decisions, there'll be a vote in the Parliament, I'm not predicting or forecasting any drama. These
things will be sorted out on the floor of the Parliament today so we'll know who the Speaker is,
Labor is nominating Harry Jenkins for the Speakership and we'll see who the Deputy Speaker is. But,
I really do call on Tony Abbott not to continue these wrecking tactics that he's deployed where
he's happy to tear up agreements to say that the Independents before the government is formed are
patriots and then afterwards withdraw that saying oh they're just Labor lackies. We'll let's see if
it is a kinder and gentler Parliament. I'm quite happy to accept your assurances, Sophie, but I
don't think you'll be controlling the agenda.

KIERAN GILBERT: Well, let's take a quick break, well be right back and we'll look at the climate
change committee in a bit more detail, stay with us.

Welcome back to AM Agenda with me this morning the Shadow Minister for Innovation, Sophie Mirabella
and the Minister for Trade, Craig Emerson. Let's look further at this issue of the climate change
committee. Sophie, last night on the ABC you described it as Marxist, tell us why?

SOPHIE MIRABELLA: What, when you have a committee where the prerequisite for membership is that you
have to believe in a predetermined outcome, you've got to believe in a carbon tax, that is not
democracy at work, that breaches the 110 year tradition of Parliamentary committees that we've had.
So, it's not an open government, it's not a transparent government, its saying you cannot sit on
this committee unless you agree in a specific solution to reduce emissions, and that is a carbon
tax. They're not saying you have to agree in the reduction of emissions, we do that, we've got a
policy, it's a direct action plan on policy to directly tackle the reduction of emissions. This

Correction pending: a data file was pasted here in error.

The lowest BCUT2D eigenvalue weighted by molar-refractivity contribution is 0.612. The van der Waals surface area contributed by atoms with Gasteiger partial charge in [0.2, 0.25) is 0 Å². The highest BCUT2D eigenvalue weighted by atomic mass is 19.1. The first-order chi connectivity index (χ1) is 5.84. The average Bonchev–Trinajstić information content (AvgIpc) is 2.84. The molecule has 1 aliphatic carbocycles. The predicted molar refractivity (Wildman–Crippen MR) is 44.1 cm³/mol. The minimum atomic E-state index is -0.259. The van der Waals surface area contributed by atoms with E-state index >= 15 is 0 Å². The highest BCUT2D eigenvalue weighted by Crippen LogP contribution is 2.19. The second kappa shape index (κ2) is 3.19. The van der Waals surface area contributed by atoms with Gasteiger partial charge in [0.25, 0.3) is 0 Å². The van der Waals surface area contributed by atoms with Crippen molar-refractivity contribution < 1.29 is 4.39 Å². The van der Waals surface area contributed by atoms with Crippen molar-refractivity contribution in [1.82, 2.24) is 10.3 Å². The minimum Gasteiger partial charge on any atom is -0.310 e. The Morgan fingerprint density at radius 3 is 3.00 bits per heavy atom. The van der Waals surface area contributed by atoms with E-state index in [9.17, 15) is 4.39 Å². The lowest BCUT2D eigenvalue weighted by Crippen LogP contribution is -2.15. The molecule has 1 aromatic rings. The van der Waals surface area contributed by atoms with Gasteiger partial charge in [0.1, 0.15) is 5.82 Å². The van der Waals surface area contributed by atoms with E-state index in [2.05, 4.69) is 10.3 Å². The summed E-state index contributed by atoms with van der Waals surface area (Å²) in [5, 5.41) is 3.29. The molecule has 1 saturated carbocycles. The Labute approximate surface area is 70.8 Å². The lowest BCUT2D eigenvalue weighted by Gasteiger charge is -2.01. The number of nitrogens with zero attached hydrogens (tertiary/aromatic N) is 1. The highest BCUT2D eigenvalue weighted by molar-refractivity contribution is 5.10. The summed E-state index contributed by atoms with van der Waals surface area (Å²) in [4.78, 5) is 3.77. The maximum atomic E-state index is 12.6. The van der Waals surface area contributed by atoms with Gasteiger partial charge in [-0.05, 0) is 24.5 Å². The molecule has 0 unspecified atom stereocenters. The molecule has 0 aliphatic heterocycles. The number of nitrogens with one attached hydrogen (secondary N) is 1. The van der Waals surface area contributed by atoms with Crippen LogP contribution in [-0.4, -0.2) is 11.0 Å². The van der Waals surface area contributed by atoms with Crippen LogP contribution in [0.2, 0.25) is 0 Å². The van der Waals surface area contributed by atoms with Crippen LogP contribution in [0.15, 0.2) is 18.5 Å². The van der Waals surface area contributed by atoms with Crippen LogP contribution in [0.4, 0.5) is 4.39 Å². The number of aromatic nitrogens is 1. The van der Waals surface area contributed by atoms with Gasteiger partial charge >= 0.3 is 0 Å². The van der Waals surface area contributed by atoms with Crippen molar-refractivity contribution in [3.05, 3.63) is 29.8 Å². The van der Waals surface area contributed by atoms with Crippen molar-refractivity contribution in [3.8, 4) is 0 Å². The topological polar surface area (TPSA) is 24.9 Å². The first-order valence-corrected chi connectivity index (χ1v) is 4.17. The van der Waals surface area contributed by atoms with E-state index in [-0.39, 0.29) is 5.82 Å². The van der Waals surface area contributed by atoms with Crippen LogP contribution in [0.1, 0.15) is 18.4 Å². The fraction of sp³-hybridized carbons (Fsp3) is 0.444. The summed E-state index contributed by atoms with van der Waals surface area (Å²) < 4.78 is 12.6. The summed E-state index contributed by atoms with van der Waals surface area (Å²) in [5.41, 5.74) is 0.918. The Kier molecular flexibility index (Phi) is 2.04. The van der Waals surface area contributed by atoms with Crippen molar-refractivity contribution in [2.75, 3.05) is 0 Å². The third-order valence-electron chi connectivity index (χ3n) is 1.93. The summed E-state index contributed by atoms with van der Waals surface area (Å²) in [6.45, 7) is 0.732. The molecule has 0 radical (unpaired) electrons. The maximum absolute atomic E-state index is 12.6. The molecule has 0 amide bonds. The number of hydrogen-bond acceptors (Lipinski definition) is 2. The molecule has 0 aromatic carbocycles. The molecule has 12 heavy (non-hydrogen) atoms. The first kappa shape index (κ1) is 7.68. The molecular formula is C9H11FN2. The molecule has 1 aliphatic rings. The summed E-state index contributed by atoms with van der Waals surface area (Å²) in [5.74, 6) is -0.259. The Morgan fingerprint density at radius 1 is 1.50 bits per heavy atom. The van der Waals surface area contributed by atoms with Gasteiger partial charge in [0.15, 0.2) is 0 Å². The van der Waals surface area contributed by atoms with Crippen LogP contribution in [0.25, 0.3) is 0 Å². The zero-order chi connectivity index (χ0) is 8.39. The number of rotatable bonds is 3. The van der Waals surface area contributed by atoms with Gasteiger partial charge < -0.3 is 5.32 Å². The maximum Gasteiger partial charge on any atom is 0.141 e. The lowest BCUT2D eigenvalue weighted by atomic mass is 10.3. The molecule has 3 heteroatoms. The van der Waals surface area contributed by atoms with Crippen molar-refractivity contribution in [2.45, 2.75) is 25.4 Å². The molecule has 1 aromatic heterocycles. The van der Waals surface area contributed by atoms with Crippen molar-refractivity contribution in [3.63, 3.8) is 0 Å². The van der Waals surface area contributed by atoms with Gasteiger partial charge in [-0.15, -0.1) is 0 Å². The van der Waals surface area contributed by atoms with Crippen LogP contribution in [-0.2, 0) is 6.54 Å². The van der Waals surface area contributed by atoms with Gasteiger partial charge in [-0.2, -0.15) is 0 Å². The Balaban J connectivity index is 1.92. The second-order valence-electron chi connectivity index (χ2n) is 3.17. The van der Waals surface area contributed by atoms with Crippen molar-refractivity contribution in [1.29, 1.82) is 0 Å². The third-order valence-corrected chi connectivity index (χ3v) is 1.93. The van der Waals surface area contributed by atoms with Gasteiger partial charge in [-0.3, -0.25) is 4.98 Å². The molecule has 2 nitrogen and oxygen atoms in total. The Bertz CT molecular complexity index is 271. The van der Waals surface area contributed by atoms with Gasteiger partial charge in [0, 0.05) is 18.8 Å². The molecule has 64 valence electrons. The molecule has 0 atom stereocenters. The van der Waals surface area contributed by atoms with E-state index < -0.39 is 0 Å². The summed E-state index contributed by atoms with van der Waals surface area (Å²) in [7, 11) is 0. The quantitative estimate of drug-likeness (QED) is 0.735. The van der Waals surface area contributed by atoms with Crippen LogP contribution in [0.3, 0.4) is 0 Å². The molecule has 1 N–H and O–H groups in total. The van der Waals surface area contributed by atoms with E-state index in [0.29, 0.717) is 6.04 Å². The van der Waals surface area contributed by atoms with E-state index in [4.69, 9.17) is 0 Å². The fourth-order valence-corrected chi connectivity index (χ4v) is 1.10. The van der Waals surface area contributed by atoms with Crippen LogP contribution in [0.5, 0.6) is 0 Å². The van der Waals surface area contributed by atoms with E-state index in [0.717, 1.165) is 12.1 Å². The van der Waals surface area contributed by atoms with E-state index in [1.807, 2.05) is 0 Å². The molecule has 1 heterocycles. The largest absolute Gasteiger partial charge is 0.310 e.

government has said you must believe in our way or the high way, that is not democratic, that is
contrary to how committees have operated.

KIERAN GILBERT: Craig, yeah, well let's get Craig's response to that because to be a part of the
committee you've got to sign up to the, you know, subscribe to the agreed outcome before the
committee even begins, and that is a price on carbon. Why not have the dissenting view?

CRAIG EMERSON: Well, because we do need to move on. We know that Tony Abbott believes climate
change is a absolute crap, so if we have his delegates ...

SOPHIE MIRABELLA: It's not the argument.

CRAIG EMERSON: ... if we have his delegates on the committee they will just boil and wreck in the
Tony Abbott modus operandi. What we need and if the Coalition say Malcolm Turnbull, who does
actually believe that there needs to be a price on carbon through an emissions trading system, were
to come on to that committee I'm sure he'd be welcome. Other members of the Coalition might also
have a view that there should be a price on carbon, Tony Abbott doesn't if it's organised the way
that I think Tony would, he'd say the only people who are going on it are people who don't believe
in climate change.

KIERAN GILBERT: Why, why the confidentiality, the confidentiality clause? There's an element in the
terms of reference that says the discussions, deliberations have to be kept behind closed doors.
There are some really important documents going to be put forward before this committee like
Garnaut revising his analysis.

CRAIG EMERSON: It's a Cabinet level committee and there will be sensitive material put in front of
that committee but let's bear in mind that the committee will reach out to the community, I mean it
is talking about building a community consensus or finding a community consensus about putting a
price on carbon. So, don't believe the Coalition's rhetoric that this is some sort of closed door
committee that no one whose operations no one will see. Just as in other Cabinet discussions or